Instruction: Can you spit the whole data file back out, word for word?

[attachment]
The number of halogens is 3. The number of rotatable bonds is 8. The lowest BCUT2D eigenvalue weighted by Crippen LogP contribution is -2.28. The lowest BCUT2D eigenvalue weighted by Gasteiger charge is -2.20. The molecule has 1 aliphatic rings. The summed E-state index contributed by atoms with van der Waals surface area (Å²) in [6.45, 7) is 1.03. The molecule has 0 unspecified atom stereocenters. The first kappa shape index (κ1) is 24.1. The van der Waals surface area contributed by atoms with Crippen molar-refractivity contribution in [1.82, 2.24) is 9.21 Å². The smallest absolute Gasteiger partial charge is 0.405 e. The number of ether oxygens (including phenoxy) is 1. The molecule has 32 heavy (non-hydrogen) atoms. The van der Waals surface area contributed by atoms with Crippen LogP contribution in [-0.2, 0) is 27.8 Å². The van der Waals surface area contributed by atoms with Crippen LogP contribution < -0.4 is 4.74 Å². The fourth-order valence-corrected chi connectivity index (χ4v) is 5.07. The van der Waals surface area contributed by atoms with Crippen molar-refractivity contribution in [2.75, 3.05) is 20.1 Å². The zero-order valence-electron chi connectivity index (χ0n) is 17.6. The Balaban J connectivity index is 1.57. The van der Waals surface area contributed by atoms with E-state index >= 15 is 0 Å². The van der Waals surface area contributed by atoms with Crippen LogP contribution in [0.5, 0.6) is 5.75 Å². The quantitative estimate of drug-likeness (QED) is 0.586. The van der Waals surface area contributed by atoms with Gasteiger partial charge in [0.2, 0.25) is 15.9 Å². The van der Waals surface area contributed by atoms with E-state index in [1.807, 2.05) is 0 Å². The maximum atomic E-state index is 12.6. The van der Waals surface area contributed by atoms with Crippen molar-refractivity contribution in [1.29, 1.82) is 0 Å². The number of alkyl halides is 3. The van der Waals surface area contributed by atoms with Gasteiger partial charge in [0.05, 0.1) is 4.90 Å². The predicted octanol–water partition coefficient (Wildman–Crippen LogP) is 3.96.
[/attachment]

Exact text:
The number of halogens is 3. The number of rotatable bonds is 8. The lowest BCUT2D eigenvalue weighted by Crippen LogP contribution is -2.28. The lowest BCUT2D eigenvalue weighted by Gasteiger charge is -2.20. The molecule has 1 aliphatic rings. The summed E-state index contributed by atoms with van der Waals surface area (Å²) in [6.45, 7) is 1.03. The molecule has 0 unspecified atom stereocenters. The first kappa shape index (κ1) is 24.1. The van der Waals surface area contributed by atoms with Crippen molar-refractivity contribution in [1.82, 2.24) is 9.21 Å². The smallest absolute Gasteiger partial charge is 0.405 e. The number of ether oxygens (including phenoxy) is 1. The molecule has 32 heavy (non-hydrogen) atoms. The van der Waals surface area contributed by atoms with Crippen LogP contribution in [-0.2, 0) is 27.8 Å². The van der Waals surface area contributed by atoms with Crippen LogP contribution < -0.4 is 4.74 Å². The fourth-order valence-corrected chi connectivity index (χ4v) is 5.07. The van der Waals surface area contributed by atoms with Crippen molar-refractivity contribution in [2.75, 3.05) is 20.1 Å². The zero-order valence-electron chi connectivity index (χ0n) is 17.6. The Balaban J connectivity index is 1.57. The van der Waals surface area contributed by atoms with E-state index >= 15 is 0 Å². The van der Waals surface area contributed by atoms with Crippen LogP contribution in [0.5, 0.6) is 5.75 Å². The quantitative estimate of drug-likeness (QED) is 0.586. The van der Waals surface area contributed by atoms with Gasteiger partial charge in [0.2, 0.25) is 15.9 Å². The van der Waals surface area contributed by atoms with E-state index in [1.807, 2.05) is 0 Å². The maximum atomic E-state index is 12.6. The van der Waals surface area contributed by atoms with Crippen molar-refractivity contribution in [1.29, 1.82) is 0 Å². The number of alkyl halides is 3. The van der Waals surface area contributed by atoms with Gasteiger partial charge in [0.05, 0.1) is 4.90 Å². The predicted octanol–water partition coefficient (Wildman–Crippen LogP) is 3.96.